From June 4 to June 9, the likely voter model aggregate pegged the NDP to be under 20% support, bottoming out at 17.6% on June 8. Without those models, the projection would have only once put the party under 20% (on June 5). For the vast majority of the campaign, the New Democrats would have been estimated to within a few points of their final result. The performance of the eligible voter polls, the aggregate at least, would have been right on the mark on election night: 23.9% instead of the actual 23.8%.

Going forward, I intend to focus primarily on the eligible voter numbers in order to try to tell the story of what the polls are saying is the current state of opinion, rather than what the pollsters are guessing will happen. That is what these likely voter models are in the end, a guess, as no one can estimate with certainty how humans will behave in the future. The huge variation in approaches that each pollster took was testament to that.

I will be recording the results of these models in future elections to provide a bit of a clue to readers as to how turnout might look, but will be keeping the focus on the main numbers reported by the polls until it is proven with consistency that these models will work in Canada. In the Ontario election, the likely voter models were more misleading than informative. This time, a look at the eligible voter polls, like the one above, seems to have told the story more truthfully.

7 comments:

  1. Rather than predicting percentage of votes, polling firms should predict the number of votes. If half of Party A's voters unexpectedly decide to stay home, Party A's vote share will be lower than forecast, but Party B and Party C's share will go up, yet the forecasts for A and B could be exactly right. You can't evaluate the models properly with percentages.

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  2. Very good analysis in all your posts. This sort of look at polling data long overdue. Thanks for providing this info. Will repost via my Twitter feed often.

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  3. In fact, when the likely voter models are broken down by pollster, you find some (i.e. Ipsos) whose estimates were consistenly far off. Why is an interesting question, but the only relevant fact is that the polling averages would have been even more accurate without Ipsos Reid's numbers fouling them up.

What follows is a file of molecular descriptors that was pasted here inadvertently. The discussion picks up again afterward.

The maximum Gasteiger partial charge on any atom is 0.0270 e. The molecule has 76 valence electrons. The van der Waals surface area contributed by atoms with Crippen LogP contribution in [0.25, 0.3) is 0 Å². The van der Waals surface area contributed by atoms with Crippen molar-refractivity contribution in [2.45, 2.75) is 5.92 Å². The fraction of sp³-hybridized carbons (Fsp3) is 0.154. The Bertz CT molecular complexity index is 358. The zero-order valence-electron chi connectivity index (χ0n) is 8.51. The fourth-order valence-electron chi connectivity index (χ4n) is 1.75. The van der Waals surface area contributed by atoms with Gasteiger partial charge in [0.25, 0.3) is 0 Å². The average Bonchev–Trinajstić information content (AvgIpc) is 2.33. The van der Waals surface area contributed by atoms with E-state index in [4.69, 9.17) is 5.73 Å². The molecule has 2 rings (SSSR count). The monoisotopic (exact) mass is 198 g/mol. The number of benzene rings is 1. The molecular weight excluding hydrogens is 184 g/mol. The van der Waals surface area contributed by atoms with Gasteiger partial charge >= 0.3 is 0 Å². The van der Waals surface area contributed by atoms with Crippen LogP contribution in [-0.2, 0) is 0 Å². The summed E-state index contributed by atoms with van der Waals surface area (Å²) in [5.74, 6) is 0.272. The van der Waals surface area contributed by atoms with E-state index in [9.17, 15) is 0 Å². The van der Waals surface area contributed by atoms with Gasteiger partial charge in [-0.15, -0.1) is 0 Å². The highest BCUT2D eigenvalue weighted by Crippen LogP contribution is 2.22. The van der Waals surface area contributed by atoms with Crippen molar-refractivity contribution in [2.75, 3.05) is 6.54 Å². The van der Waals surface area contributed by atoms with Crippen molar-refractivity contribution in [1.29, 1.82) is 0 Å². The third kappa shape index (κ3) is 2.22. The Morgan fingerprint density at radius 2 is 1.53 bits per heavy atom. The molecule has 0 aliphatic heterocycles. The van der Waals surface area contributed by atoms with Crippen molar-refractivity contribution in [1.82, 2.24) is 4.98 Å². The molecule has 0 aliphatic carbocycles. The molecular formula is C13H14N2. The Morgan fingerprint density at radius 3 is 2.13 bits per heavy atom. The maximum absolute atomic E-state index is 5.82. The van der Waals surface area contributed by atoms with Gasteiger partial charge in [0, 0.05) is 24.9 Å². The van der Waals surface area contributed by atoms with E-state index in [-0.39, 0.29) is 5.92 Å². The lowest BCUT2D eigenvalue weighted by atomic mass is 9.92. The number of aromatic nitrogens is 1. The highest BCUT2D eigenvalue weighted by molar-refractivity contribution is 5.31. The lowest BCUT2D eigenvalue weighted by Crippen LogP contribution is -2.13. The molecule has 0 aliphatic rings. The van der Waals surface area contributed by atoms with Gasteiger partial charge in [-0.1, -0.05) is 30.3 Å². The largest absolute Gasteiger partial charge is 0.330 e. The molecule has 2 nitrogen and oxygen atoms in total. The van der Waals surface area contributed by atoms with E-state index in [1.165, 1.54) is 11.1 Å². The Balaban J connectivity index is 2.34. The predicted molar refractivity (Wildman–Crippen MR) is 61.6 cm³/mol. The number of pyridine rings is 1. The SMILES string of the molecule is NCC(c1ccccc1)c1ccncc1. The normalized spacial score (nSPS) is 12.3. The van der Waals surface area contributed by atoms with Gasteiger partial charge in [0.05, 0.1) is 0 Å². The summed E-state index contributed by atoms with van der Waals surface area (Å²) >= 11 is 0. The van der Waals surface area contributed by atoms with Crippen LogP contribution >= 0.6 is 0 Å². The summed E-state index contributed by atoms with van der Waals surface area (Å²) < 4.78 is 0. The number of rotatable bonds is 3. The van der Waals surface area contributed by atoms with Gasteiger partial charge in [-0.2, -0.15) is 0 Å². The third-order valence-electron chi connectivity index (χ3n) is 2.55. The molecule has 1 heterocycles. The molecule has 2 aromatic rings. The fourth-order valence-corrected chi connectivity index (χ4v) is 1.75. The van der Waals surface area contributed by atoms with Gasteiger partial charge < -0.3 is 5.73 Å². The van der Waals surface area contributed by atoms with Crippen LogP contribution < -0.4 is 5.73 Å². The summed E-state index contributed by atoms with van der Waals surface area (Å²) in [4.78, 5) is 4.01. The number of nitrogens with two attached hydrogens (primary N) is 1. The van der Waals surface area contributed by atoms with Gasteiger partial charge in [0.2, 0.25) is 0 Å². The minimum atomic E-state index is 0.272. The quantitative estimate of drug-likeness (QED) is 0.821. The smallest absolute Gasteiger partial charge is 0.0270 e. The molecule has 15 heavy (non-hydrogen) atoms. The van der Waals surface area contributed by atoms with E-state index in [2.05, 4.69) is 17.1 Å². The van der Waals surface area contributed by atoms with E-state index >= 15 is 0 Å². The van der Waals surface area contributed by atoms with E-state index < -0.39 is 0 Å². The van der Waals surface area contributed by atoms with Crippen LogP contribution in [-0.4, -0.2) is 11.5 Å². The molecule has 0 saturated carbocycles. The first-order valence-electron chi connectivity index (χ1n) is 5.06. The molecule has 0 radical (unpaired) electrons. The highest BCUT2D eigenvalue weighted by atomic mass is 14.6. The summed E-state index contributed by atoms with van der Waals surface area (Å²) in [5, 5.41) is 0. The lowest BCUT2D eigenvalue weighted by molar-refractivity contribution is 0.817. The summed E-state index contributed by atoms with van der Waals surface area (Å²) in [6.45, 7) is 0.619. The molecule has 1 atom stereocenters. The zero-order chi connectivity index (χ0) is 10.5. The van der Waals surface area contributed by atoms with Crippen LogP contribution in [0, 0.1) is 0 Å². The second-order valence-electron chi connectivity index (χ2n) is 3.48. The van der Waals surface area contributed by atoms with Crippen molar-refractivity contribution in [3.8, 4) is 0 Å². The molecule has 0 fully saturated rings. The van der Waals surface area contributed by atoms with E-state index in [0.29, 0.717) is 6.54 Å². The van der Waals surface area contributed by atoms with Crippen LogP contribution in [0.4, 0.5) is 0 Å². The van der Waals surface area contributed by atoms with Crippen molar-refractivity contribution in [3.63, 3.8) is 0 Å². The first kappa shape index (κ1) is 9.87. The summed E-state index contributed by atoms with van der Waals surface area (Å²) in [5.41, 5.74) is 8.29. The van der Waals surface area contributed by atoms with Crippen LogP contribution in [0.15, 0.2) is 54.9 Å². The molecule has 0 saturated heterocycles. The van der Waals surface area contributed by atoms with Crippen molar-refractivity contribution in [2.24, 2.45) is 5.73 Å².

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  4. I agree that "no one can estimate with certainty how humans will behave in the future". I also agree that likely voter polls are a bit like guesswork, in the sense I understand you are using the term.

    Thing is though, I think that's really true of all polls. In all polls, you're "guessing" how someone will vote, and then in likely voter polls you're guessing again as to whether they will in fact do so.

    I suppose it makes sense that one layer of guesswork would be more reliable than two.

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    1. In polls you ask someone how they will vote-you're not guessing anything. The pollster takes the response as fact. In "likely voter" polls you ask how a person will vote then estimate or "guess" the turnout based on subsequent responses or the likelihood a person will vote based on subsequent responses.

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  5. And yet, in the end, the polls are all driven by the activities of the political players. In this particular Ontario election I would say the whole scene was very unexpectedly twisted by the activities of one leader and party. In fact I would suggest that the sudden and unexpected twist and shift by one of the major parties essentially threw all the baselines out the window and was a major cause of the poll inaccuracy.

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  6. Nice work. I'm sure the Ontario and Quebec elections will yield more insights.